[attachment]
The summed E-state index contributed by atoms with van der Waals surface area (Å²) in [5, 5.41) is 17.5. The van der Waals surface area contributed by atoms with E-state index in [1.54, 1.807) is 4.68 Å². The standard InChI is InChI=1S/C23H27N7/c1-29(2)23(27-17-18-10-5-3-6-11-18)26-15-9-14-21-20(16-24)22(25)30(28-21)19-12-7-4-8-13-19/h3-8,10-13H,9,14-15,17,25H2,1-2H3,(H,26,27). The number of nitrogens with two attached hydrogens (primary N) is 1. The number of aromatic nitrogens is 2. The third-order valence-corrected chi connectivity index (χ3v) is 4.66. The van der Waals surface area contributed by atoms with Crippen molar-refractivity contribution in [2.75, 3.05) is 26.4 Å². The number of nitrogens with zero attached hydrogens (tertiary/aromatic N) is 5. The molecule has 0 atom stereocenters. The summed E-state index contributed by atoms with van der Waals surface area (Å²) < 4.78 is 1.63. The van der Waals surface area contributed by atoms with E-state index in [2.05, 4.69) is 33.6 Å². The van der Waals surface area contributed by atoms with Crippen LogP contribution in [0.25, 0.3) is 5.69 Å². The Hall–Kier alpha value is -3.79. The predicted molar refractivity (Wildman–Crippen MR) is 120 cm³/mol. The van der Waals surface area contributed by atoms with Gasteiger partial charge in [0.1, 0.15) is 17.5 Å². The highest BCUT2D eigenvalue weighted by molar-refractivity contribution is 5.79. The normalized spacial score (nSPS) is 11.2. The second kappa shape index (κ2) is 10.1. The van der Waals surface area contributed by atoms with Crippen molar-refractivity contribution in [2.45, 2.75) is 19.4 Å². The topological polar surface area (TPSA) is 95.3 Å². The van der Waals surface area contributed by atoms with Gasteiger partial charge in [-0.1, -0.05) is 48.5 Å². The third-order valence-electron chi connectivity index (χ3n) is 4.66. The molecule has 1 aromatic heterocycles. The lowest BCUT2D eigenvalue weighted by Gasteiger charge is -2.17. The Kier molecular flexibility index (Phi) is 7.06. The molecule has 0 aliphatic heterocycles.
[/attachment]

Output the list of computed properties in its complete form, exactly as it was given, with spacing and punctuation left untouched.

The summed E-state index contributed by atoms with van der Waals surface area (Å²) in [5, 5.41) is 17.5. The van der Waals surface area contributed by atoms with E-state index in [1.54, 1.807) is 4.68 Å². The standard InChI is InChI=1S/C23H27N7/c1-29(2)23(27-17-18-10-5-3-6-11-18)26-15-9-14-21-20(16-24)22(25)30(28-21)19-12-7-4-8-13-19/h3-8,10-13H,9,14-15,17,25H2,1-2H3,(H,26,27). The number of nitrogens with two attached hydrogens (primary N) is 1. The number of aromatic nitrogens is 2. The third-order valence-corrected chi connectivity index (χ3v) is 4.66. The van der Waals surface area contributed by atoms with Crippen molar-refractivity contribution in [2.75, 3.05) is 26.4 Å². The number of nitrogens with zero attached hydrogens (tertiary/aromatic N) is 5. The molecule has 0 atom stereocenters. The summed E-state index contributed by atoms with van der Waals surface area (Å²) < 4.78 is 1.63. The van der Waals surface area contributed by atoms with E-state index in [2.05, 4.69) is 33.6 Å². The van der Waals surface area contributed by atoms with Crippen LogP contribution in [0.25, 0.3) is 5.69 Å². The Hall–Kier alpha value is -3.79. The predicted molar refractivity (Wildman–Crippen MR) is 120 cm³/mol. The van der Waals surface area contributed by atoms with Gasteiger partial charge in [0.1, 0.15) is 17.5 Å². The highest BCUT2D eigenvalue weighted by molar-refractivity contribution is 5.79. The normalized spacial score (nSPS) is 11.2. The second kappa shape index (κ2) is 10.1. The van der Waals surface area contributed by atoms with Crippen molar-refractivity contribution in [2.45, 2.75) is 19.4 Å². The topological polar surface area (TPSA) is 95.3 Å². The van der Waals surface area contributed by atoms with Gasteiger partial charge in [-0.1, -0.05) is 48.5 Å². The third-order valence-electron chi connectivity index (χ3n) is 4.66. The molecule has 1 aromatic heterocycles. The lowest BCUT2D eigenvalue weighted by Gasteiger charge is -2.17. The Kier molecular flexibility index (Phi) is 7.06. The molecule has 0 aliphatic heterocycles.